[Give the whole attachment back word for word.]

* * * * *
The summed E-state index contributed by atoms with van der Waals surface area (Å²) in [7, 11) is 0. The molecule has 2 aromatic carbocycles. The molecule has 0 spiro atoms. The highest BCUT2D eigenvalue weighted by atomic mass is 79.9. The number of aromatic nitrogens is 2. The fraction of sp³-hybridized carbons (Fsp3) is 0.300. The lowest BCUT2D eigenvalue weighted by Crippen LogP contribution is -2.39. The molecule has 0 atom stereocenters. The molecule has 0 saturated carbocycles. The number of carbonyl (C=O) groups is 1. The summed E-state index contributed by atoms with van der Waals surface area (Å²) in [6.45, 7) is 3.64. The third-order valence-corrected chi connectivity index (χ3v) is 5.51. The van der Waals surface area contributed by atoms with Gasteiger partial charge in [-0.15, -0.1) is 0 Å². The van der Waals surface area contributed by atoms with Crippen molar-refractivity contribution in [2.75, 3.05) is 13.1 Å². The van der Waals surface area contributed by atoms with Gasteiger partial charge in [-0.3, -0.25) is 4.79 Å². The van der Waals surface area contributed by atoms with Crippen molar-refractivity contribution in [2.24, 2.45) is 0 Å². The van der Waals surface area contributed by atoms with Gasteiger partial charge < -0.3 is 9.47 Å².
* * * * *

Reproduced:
The summed E-state index contributed by atoms with van der Waals surface area (Å²) in [7, 11) is 0. The molecule has 2 aromatic carbocycles. The molecule has 0 spiro atoms. The highest BCUT2D eigenvalue weighted by atomic mass is 79.9. The number of aromatic nitrogens is 2. The fraction of sp³-hybridized carbons (Fsp3) is 0.300. The lowest BCUT2D eigenvalue weighted by Crippen LogP contribution is -2.39. The molecule has 0 atom stereocenters. The molecule has 0 saturated carbocycles. The number of carbonyl (C=O) groups is 1. The summed E-state index contributed by atoms with van der Waals surface area (Å²) in [6.45, 7) is 3.64. The third-order valence-corrected chi connectivity index (χ3v) is 5.51. The van der Waals surface area contributed by atoms with Gasteiger partial charge in [-0.15, -0.1) is 0 Å². The van der Waals surface area contributed by atoms with Crippen molar-refractivity contribution in [2.75, 3.05) is 13.1 Å². The van der Waals surface area contributed by atoms with Gasteiger partial charge in [-0.3, -0.25) is 4.79 Å². The van der Waals surface area contributed by atoms with Crippen molar-refractivity contribution in [2.24, 2.45) is 0 Å². The van der Waals surface area contributed by atoms with Gasteiger partial charge < -0.3 is 9.47 Å².